Android users are still very much exposed to security threats – and most often than not, due to delayed response by the manufacturers. Prompt response when it comes to security updates, remains top priority not only for individuals but in securing computer systems for corporates and public corporations as well.
However, it may be shocking to find out that statistics in a recent study conducted by researchers in the Cambridge University show that these Android devices are only updated at the average of 1.26 times a year. That leaves security on these devices vulnerable for long periods of time – and that’s the brutal truth.
To paint the picture clearer, the study reported that out of 20,400 Android devices from which data were collected showed that approximately 87% of the devices were vulnerable to critical vulnerabilities such as TowelRoot and FakeID; and many which were unknown bugs.
Moreover, in large, users are usually left in the dark when it comes to security updates about their Android gadgets. This does not, however, seem intentional as there exists a gap in information between the manufacturers and the Android users. Researchers call this gap a “market for lemons”:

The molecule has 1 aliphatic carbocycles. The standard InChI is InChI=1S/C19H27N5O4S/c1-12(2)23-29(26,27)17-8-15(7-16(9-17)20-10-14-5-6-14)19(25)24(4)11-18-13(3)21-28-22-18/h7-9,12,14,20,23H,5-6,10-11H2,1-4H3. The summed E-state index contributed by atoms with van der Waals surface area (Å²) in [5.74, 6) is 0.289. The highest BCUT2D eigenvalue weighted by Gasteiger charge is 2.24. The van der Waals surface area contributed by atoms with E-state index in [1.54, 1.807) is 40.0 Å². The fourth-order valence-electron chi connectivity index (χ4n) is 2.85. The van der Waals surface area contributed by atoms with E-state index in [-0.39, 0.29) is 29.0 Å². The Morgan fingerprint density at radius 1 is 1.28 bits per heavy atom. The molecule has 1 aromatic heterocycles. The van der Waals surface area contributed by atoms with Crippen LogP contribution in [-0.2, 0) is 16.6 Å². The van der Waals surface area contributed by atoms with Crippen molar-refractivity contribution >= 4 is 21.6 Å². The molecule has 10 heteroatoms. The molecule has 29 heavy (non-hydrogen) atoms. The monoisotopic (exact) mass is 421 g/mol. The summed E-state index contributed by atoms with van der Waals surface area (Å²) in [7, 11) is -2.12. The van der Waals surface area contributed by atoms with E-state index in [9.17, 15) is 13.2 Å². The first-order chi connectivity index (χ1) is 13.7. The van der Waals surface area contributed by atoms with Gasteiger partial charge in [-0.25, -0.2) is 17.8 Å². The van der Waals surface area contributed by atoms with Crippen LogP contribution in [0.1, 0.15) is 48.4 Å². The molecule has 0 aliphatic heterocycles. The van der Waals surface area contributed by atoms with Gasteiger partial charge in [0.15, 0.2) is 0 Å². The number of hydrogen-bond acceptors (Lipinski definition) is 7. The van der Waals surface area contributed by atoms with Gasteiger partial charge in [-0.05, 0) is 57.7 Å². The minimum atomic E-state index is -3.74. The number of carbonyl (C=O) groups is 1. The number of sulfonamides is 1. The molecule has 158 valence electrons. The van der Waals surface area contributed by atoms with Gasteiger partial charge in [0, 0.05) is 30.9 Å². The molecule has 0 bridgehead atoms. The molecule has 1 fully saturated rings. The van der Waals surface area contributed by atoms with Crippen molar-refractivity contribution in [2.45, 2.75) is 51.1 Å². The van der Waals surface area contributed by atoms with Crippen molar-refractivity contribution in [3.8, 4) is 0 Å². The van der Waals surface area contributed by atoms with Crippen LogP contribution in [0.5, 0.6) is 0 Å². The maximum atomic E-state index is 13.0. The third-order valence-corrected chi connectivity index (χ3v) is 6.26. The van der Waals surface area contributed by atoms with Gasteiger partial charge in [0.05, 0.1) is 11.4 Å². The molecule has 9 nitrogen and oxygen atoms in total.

“Where on the one hand, manufacturers receive information on the level of security of devices along with security updates, if any, whilst on the other hand we have users which are pretty much in the dark.”
Manufacturers such as Google, Samsung and other big brands are upping the game when it comes to patching devices. Some credit should perhaps be given to the Stagefright incident that woke up giants like Samsung and Google from their slumber in the security arena.
Related Post: How to Stay Safe from Stagefright Android Vulnerability
Despite this, there is also the logistic issue that causes a delay when manufacturers provide Android software together with their own. Makers such as Samsung and T-Mobile vendors would need to “repackage” their software to fit these ready-made security fix. Then it is up to the carriers to approve and deliver the updates. The result – users receive the security updates at a later date, if at all. For the same reason, HTC has reported that it is “unrealistic” to expect monthly updates.
While researchers are critical of the manufacturers for the “bottleneck”, consumers continue to carry the burden of selecting devices that have better security support.